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Demolishing Basement Concrete Slab...


I strongly recommend you wear a NIOSH approved mask when cutting or breaking concrete, the dust can be extremely harmful to you, especially in an enclosed space.
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Old 02-23-2012, 12:27 PM   #4
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Demolishing Basement Concrete Slab...


I will be doing the concrete demolition but the new pour I am subing out for sure. I'd rather have one contractor be in change of the new slab pour and the staining process.

Yeah... I calculated the quantity of concrete to be between 15-18 tons... so I know that this work will be VERY labor intensive.

Is it ok to just let the slurry sit there? I am going to be cutting up the sections this weekend but it will be a few more weeks before I can jackhammer out everything after.
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Old 02-23-2012, 01:00 PM   #5
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Demolishing Basement Concrete Slab...


Check this out. I haven't used it personally, but know a contractor that swears by it.

Dexpan

And if I were you I would look into hiring a demolition labor company for a bid on removal of the concrete after breaking it up. Some companies have equipment (track elevators for stairs) that can make the job a lot easier. Your BACK told me to suggest that to you!
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Old 02-23-2012, 01:05 PM   #6
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Originally Posted by CarlsonRower View Post
I will be doing the concrete demolition but the new pour I am subing out for sure. I'd rather have one contractor be in change of the new slab pour and the staining process.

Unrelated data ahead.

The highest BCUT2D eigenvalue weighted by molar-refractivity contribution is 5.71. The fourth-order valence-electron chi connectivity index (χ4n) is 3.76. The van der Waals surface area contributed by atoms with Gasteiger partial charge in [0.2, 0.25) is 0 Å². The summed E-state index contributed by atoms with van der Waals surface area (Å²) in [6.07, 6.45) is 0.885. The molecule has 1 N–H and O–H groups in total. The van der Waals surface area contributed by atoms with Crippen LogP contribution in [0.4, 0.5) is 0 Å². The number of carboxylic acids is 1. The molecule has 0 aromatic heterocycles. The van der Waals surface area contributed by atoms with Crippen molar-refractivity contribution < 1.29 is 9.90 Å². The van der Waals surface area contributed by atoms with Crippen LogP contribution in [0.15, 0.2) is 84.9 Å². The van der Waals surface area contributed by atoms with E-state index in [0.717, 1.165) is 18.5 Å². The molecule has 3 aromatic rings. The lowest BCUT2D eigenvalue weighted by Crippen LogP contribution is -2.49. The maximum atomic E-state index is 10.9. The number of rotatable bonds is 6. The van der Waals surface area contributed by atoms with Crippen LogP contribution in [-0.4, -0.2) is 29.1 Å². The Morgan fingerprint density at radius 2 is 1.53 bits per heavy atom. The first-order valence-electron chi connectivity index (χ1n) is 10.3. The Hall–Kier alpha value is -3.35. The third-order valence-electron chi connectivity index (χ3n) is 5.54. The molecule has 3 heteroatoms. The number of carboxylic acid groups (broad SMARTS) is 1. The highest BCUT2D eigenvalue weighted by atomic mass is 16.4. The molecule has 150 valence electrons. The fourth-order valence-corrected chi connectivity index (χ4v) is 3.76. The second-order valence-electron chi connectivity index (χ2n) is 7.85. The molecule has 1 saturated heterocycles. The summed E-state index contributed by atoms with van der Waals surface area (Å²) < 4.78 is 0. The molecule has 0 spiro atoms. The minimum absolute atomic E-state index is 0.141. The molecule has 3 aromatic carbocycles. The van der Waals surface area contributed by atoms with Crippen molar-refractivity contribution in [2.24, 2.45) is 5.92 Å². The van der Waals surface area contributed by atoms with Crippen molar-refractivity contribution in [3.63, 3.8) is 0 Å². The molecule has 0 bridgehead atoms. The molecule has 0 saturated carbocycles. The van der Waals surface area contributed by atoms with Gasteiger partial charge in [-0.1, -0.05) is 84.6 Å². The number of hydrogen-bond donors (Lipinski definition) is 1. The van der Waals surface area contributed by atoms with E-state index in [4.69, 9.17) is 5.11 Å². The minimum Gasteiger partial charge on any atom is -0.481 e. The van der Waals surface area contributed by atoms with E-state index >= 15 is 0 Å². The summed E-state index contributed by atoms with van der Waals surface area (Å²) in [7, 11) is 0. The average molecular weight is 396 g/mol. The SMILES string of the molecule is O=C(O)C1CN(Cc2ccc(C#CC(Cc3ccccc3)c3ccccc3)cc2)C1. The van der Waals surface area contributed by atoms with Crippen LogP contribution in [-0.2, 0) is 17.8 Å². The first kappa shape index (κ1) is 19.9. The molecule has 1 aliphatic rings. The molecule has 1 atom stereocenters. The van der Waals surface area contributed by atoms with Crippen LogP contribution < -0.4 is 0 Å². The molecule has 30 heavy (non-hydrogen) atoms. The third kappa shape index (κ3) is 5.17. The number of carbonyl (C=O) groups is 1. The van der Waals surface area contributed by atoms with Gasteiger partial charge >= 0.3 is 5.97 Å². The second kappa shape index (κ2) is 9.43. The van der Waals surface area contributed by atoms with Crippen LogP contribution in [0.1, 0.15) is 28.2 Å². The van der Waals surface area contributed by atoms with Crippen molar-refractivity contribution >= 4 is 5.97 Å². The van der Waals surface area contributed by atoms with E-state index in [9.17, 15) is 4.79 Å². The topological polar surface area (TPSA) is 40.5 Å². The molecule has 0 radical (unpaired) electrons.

Yeah... I calculated the quantity of concrete to be between 15-18 tons... so I know that this work will be VERY labor intensive.

Is it ok to just let the slurry sit there? I am going to be cutting up the sections this weekend but it will be a few more weeks before I can jackhammer out everything after.
I don't see a problem with just leaving the slurry there. It will harden up.

Just make sure you wear a mask, close off any hvac, protect your furnace ( I had drywall dust ruin the exhaust draft motor on my furnace) and close up any openings to upper levels of the house. You will be using water but concrete dust will still be flying around.
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Old 02-23-2012, 02:07 PM   #7
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Demolishing Basement Concrete Slab...


Oh wow VERY good call on the furnace... that would have been a silly extra expense for this project...

I like the idea of using the expansion stuff! I think I'll try that before I go nuts with a jack hammer
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Old 02-23-2012, 02:42 PM   #8
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You'll need a relief joint around the perimeter of the slab before using Dexpan. 2 or 3" removed from the slab, else risk damage to the footing/foundation joint.

Also, get your Radon level checked. If your going to have the slab out may as well get a sub-slab depressurization system in.
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Old 02-23-2012, 02:56 PM   #9